Navel-gazing raised to an art

Five great contemporary books about self-consciousness.


Ann Beattie
June 14, 1999 8:00PM (UTC)

Reader's Block by David Markson

The character Reader contemplates writing a novel out of the flotsam and jetsam (provided) of civilization's so-called progress, to which Reader's own life seems to have moved in counterpoint. No one but Beckett can be quite as sad and funny at the same time as Markson can. This book is nearly an allegory, yet the shifting sands of time have left no clear model for its point of departure.

Out of Sheer Rage by Geoff Dyer

Dyer's tongue-in-cheek, heart-on-sleeve, disingenuously ingenuous account of trying and failing to write a biography of D.H. Lawrence really hit -- for this procrastinator -- where it hurt, persuading me that the unexamined life might well be the best thing one could hope for. This takes self-consciousness to a new level. A brilliant tour de force of life as a fishbowl.

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The Magician's Wife by Brian Moore

In the spirit of "Rosencrantz and Guildenstern are Dead" -- which has influenced far more contemporary American fiction than critics seem to realize -- Moore presents the dawning consciousness of a young woman imagining she might be set free in conjunction with the story of her resolute magician husband, who has been pressed into the service of a cause he barely understands. The characters strain to understand, but the undertow of history is too great. The book raises interesting questions about how far one does or does not get in the process of self-reflection.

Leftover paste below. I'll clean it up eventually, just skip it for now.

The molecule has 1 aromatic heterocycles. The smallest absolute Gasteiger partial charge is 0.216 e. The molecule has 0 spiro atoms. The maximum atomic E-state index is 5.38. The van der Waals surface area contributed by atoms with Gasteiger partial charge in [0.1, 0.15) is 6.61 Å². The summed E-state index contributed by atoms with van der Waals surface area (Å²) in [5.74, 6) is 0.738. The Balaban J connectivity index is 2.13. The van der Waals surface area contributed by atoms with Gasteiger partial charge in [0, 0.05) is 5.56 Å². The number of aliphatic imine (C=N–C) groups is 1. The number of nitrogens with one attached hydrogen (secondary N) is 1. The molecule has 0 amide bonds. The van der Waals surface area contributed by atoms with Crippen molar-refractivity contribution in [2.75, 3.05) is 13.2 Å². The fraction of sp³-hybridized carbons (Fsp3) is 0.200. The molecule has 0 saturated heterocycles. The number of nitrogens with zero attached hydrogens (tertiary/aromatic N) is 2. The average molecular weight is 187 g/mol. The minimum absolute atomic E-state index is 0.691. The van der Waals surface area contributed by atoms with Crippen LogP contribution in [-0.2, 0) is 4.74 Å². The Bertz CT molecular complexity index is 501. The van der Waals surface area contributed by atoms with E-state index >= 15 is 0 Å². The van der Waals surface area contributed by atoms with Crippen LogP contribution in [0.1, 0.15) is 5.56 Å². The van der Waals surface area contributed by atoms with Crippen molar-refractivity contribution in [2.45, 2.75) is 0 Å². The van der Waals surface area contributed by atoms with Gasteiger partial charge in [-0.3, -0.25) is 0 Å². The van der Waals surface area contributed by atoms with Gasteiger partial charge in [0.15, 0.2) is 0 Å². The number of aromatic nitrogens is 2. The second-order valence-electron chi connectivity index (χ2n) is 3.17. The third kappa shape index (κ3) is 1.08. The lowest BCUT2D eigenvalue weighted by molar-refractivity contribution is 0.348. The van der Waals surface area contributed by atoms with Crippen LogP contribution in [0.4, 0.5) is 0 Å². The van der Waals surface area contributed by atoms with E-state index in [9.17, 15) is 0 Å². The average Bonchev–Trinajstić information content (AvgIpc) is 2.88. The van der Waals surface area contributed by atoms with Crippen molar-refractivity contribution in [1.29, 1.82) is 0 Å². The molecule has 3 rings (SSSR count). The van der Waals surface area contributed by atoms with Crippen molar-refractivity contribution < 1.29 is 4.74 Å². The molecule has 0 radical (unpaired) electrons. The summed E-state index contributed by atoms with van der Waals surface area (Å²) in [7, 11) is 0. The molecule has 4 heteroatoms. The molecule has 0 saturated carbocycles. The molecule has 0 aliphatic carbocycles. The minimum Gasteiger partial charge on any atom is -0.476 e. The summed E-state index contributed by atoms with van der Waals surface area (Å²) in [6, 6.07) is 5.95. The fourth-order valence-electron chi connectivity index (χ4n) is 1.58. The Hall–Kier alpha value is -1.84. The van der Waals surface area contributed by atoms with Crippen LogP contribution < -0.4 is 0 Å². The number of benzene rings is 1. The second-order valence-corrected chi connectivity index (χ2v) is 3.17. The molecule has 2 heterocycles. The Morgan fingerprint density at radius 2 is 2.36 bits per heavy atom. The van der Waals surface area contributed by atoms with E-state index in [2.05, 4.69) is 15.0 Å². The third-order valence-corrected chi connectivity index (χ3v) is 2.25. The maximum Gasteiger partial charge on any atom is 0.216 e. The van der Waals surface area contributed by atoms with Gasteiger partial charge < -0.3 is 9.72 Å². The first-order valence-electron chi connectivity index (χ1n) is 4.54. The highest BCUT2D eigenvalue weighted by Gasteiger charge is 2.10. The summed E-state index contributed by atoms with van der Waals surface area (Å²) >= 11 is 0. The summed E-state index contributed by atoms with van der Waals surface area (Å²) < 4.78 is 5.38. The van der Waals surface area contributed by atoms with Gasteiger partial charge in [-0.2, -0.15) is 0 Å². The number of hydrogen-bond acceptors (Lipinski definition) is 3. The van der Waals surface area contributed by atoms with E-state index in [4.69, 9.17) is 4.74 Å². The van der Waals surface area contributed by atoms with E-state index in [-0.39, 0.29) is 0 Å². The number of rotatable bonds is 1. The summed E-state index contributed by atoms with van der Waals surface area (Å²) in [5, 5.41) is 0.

All Around Atlantis by Deborah Eisenberg

Among the most brilliant (and sneaky) of American short-story writers, Eisenberg creates characters who yearn to reach another level of consciousness, but who seem to doomed to implode. The story "Mermaids," and what it says about childhood, and what it says even about television screens, is particularly amazing. She gets the claustrophobia, and the self-consciousness, of adolescence all too perfectly.

Midair by Frank Conroy

The (forgive me) recovered memory of the title story is a true dazzler. But Conroy has let the reader in on the secret from the beginning, so the tension in the story has to do with our perspective on what the character himself does not have a perspective on. It's sad and funny and a great illustration of what Flannery O'Connor said was necessary: having something function on a literal, then a symbolic level. This elevator does.


Ann Beattie

Ann Beattie's most recent book is "Park City: New and Selected Stories."

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